Ben Nicholson - Selected Works
4 February - 28 February 2009
'Looking at them you feel at once that by their presence the world is made less vicious and less arbitrary. They are the opposite to everything that is most boring and most lifeless. What was inchoate has been stated, a thought made visible without being explained away'
Christopher Neve, 1993
The works on display at Bernard Jacobson Gallery from the 4th of February date from across Ben Nicholson's distinguished career and range from his fully abstract white reliefs to his later pencil drawings of architectural ruins. Born in 1894, and one of the leading figures of British modernism from the 1920s until his death in 1982, Nicholson was described during his lifetime by one French critic as the 'first English painter of universal significance', and was instrumental in defining a position for characteristically British art within the international scene. Whilst he is often associated with his more abstract works, the current exhibition builds upon the success of the Tate's current touring exhibition in presenting a more rounded view of Nicholson's oeuvre.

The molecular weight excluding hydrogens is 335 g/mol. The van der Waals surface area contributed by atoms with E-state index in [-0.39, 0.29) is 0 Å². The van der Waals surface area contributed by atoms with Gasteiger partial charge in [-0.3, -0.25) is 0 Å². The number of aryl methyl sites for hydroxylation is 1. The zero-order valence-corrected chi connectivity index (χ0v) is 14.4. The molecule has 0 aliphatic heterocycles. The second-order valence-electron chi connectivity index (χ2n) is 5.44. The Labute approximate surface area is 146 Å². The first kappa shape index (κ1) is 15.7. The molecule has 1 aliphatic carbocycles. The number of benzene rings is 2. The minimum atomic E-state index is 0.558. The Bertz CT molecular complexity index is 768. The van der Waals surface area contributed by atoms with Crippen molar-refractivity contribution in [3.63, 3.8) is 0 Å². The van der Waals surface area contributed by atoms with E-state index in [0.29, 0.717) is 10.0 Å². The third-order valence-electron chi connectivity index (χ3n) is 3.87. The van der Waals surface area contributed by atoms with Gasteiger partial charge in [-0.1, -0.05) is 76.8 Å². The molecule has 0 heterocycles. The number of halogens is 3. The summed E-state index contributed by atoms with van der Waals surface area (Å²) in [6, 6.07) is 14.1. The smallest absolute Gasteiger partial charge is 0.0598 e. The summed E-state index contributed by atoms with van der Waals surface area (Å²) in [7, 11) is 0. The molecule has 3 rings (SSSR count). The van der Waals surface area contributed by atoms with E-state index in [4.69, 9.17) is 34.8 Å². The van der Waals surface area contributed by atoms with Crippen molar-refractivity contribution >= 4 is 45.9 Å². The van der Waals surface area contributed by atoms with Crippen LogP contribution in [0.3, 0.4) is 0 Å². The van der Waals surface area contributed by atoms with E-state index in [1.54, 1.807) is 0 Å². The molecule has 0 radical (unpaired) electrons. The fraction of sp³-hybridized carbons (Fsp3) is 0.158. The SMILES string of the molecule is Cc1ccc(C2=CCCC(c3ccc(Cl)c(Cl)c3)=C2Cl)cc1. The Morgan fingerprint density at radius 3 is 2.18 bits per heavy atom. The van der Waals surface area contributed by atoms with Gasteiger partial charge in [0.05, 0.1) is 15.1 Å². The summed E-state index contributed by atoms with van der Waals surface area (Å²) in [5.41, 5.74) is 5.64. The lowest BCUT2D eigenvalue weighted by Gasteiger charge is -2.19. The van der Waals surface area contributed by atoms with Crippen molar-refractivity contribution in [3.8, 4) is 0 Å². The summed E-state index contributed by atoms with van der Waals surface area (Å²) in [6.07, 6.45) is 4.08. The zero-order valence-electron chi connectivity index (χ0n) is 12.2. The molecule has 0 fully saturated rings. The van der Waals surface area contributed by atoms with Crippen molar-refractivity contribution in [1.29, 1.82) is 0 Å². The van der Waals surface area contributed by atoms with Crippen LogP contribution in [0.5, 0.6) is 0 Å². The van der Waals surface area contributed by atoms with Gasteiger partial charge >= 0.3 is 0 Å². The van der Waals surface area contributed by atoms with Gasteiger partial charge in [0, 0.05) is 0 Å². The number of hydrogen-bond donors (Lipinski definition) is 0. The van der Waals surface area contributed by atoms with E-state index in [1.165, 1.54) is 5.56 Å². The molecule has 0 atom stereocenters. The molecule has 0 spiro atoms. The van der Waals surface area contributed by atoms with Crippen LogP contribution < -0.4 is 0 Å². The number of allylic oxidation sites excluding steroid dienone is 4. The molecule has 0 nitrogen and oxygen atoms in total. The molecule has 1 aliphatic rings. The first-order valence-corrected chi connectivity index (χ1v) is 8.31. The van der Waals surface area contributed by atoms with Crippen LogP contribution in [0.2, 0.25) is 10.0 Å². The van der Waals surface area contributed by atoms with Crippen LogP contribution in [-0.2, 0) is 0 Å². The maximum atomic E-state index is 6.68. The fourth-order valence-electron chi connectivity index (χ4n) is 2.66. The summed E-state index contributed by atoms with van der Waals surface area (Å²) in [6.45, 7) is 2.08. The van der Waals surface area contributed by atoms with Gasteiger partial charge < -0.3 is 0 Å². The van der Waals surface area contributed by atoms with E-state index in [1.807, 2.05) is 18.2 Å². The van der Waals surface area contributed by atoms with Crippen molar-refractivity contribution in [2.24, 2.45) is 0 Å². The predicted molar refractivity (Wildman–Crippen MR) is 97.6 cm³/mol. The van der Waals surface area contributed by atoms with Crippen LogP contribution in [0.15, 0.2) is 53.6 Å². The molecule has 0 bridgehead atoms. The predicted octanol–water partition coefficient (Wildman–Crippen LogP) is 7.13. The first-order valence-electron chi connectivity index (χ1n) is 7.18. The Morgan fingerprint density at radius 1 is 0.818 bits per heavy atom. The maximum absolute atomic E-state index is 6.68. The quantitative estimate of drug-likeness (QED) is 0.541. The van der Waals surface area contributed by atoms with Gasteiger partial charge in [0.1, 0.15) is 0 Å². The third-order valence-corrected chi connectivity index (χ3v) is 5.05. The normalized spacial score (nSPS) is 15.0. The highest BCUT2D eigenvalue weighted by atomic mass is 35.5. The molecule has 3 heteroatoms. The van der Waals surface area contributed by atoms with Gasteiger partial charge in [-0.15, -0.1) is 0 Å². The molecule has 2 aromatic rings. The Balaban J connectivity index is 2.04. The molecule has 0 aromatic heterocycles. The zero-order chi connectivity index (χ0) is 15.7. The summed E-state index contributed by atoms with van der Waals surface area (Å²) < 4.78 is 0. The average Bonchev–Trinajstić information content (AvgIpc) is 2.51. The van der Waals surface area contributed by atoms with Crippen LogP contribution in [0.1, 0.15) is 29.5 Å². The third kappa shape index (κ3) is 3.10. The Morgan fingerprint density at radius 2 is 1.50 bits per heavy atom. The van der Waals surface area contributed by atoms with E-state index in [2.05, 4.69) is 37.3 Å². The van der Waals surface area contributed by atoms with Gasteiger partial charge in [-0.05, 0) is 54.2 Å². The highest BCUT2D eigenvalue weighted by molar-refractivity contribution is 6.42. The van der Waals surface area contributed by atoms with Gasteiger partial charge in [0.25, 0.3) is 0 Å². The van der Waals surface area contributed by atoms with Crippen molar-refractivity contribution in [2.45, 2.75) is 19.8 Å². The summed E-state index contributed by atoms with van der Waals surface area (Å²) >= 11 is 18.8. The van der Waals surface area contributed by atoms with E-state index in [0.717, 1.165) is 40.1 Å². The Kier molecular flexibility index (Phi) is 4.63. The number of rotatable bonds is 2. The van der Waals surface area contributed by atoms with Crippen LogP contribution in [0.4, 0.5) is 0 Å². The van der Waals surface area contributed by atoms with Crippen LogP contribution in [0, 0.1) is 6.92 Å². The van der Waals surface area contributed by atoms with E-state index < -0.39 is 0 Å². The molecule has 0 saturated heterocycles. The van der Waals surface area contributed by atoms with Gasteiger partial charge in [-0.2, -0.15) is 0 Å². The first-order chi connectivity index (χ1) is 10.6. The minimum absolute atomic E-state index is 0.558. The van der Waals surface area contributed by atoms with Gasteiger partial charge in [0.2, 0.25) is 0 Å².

Born in 1894 to a family of painters, Ben Nicholson had his first one-man show at Adelphi Gallery, London, in 1922, having studied briefly at the Slade between 1910-1911 (about which time Nicholson later commented that he had learned more from the billiard table in the nearby Gower Hotel than through any classes). From the outset of his career his work was notable in its ability to fuse diverse influences, from the soft lighting and sense of searching structure, witnessed in the work of the so-called Italian primitives - Giotto, Uccello, or Piero della Francesca, for example - to the latest advances of the European avant-garde - be it Picasso's synthetic cubism or Mondrian's uncompromising abstraction. In fusing these diverse influences, Nicholson showed a rare ability to distinguish the key elements in each that related to his own practice. So it was that he was able to wander back and forth between the poles of this show - the pure abstraction of his white reliefs, the synthetic cubism of his still lifes or the tentatively observed figuration of his landscapes - and bring to bare upon each of them his warming and harmonious vision.
Nicholson's pre-eminence in the British scene during the interwar years was unrivalled, helping not only to establish modernism and abstraction in Britain, but British modernism on a world stage. He was also a key founding member of the St Ives group who pushed abstraction through into the post-war years. But as these works show, it is the gentle poetry of his paintings above any art historical constructs, that continues to make his art of relevence. As Christopher Neve has said, 'He shows us the interplay, the syncopated dance that exists somewhere between geometry and intuition, and which, except in the greatest art is kept always just out of sight.'